Additionally, it should be understood that the electronic bandage is not limited to use directly over a wounded area. Rather, the electronic bandage is capable of being used to monitor and treat the body through non-wounded areas using the optimal placement depending on the desired function.

One embodiment is directed to an electronic bandage (or plaster) which includes (i) bandage material, (ii) a treatment portion supported by the bandage material, the treatment portion being constructed and arranged to provide a treatment, and (iii) a flexible electronic controller (e.g., printed electronics) supported by the bandage material. The flexible electronic controller combines with the bandage material and the treatment portion to form a conformable bandage which conforms to a treatment surface. The flexible electronic controller is constructed and arranged to dynamically control application of the treatment to the treatment surface while the conformable bandage conforms to the treatment surface. Such a bandage is capable of being packaged as a unitary body which is small, inexpensive and/or disposable.

DESCRIPTION OF EXAMPLE EMBODIMENTS

FIG. 1 shows an electronic system 20 which includes an electronic bandage 22 and an optional augmentation assembly 24. The electronic bandage 22 and the augmentation assembly 24 communicate with each other through a communications medium 26 (e.g., copper wire, fiber optic cable, wireless medium, combinations thereof, etc.). In one arrangement, the electronic bandage 22 communicates with the augmentation assembly 24 via a wireless technology such as Bluetooth, Wi-Fi and the like (the signals being illustrated by the reference number 28).

The electronic bandage 22 includes bandage material 30, a treatment portion 32 and a flexible electronic controller 34. The bandage material 30 is constructed and arranged to support the treatment portion 32 and the flexible electronic controller 34. The treatment portion 32 is constructed and arranged to provide a treatment (e.g., deliver a drug, output light radiation, monitor a medical condition, etc.). The flexible electronic controller 34 is constructed and arranged to dynamically control application of the treatment to a treatment surface 36 (e.g., a wound, a portion of the body to receive medicine or to be sensed, etc.).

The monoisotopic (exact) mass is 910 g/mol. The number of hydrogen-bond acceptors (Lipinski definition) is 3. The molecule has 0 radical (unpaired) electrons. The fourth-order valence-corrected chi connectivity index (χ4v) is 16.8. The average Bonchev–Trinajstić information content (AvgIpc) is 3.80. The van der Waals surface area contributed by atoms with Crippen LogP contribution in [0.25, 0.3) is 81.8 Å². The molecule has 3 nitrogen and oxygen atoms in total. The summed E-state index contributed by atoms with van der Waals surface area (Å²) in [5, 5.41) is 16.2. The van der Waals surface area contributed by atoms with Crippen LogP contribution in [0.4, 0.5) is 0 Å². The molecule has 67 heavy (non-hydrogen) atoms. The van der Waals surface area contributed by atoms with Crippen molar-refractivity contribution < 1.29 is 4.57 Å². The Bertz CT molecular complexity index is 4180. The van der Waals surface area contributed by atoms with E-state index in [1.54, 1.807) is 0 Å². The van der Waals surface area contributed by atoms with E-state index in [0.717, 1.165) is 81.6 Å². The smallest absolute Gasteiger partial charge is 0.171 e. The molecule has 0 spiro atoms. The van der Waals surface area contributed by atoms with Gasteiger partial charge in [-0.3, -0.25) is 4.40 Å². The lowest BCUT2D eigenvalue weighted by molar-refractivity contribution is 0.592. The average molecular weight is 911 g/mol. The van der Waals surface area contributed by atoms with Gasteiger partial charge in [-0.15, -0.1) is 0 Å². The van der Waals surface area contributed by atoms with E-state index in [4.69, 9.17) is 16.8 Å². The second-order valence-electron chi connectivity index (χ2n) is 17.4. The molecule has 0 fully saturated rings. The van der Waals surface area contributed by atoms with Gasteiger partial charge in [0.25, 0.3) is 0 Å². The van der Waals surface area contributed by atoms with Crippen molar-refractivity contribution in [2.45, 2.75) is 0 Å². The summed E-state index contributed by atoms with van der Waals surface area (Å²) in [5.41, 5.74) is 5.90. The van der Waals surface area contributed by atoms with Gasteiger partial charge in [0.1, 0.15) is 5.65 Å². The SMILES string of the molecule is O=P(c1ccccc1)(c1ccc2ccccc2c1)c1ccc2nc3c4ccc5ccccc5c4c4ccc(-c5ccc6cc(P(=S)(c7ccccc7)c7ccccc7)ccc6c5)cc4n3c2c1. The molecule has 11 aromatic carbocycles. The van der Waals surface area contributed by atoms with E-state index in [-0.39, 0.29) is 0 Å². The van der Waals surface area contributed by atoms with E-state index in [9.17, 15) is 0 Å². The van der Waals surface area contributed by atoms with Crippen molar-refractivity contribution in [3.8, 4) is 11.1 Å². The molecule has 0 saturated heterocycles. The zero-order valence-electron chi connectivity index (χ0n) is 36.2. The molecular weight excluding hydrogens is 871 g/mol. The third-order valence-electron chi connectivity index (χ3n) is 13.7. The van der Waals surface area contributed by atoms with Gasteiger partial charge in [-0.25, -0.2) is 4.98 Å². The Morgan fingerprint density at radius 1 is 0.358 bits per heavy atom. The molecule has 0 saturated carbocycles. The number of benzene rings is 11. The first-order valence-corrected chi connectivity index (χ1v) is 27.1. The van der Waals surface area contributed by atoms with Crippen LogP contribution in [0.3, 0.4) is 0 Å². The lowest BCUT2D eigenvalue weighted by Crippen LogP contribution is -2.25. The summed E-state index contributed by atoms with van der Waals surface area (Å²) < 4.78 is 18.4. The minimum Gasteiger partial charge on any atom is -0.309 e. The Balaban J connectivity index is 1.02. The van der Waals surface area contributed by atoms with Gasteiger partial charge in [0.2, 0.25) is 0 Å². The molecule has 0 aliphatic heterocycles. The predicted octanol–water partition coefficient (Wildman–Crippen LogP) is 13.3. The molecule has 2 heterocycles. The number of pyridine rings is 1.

It should be understood that the flexible electronic controller 34 combines with the bandage material 30 and the treatment portion 32 to form a conformable bandage 38 which conforms to the treatment surface 36. In particular, due to flexibility of the various bandage components 30, 32, 34, the conformable bandage 38 is capable being implemented as a relatively thin, lightweight patch (see FIG. 1) which adheres to the treatment surface 36 via an adhesive 40 when placed over the treatment surface 36 (see the arrow 44). In some arrangements, the adhesive 40 extends around a periphery 42 of the comformable bandage 38. As a result of the dynamic features of the bandage, adaptive operations such as changing the amount of adhesion, modifying drug output, maintaining a constant elevated temperature, etc. are capable of being carried out entirely locally by the electronic bandage 22 without any participation by the optional augmentation assembly 24. Nevertheless, the augmentation assembly 24 is capable of provided to enhance operation and functionality.

As further shown in FIG. 1, the optional augmentation assembly 24 includes a communications device 46, an augmentation station 48 and a communications fabric 50. The augmentation station 48 enables a user to interface with the electronic bandage 22 remotely through the communications device 46 which operates as a communications relay between the augmentation station 48 and the electronic bandage 22. For example, the augmentation station 48 enables a user to, among other things, obtain status of the electronic bandage 22, measure and diagnose certain medical conditions of the treatment surface 36, store data and direct the operation of the electronic bandage 22. To this end, the augmentation station 48 is a computerized device having an I/O subsystem (e.g., mouse, keyboard and display), non-volatile storage (e.g., disk drive) and processing circuitry (e.g., a microprocessor running an operating system and a medical application-level program).

Furthermore, the communications device 46 is constructed and arranged to pass signals back and forth between the augmentation station 48 and the electronic bandage 22. In some arrangements, the communications medium 26 involves secure short-range radio frequency signals (e.g., Bluetooth), while the communications fabric 50 involves a different type of communications (e.g., a computer network, a bus, cellular telephone communications, communications through the Internet, etc.).

FIG. 1A shows a collaborative situation 54 between multiple electronic bandages 22(A), 22(B) (collectively, electronic bandages 22). Although only two electronic bandages 22 are shown, it should be understood that the collaborative situation 54 is capable of including more than two electronic bandages 22 (e.g., three, four, etc.). It should be further understood that the electronic bandages 22 are capable of collaborating with each other using an exchange of signals 56 in a variety of arrangements.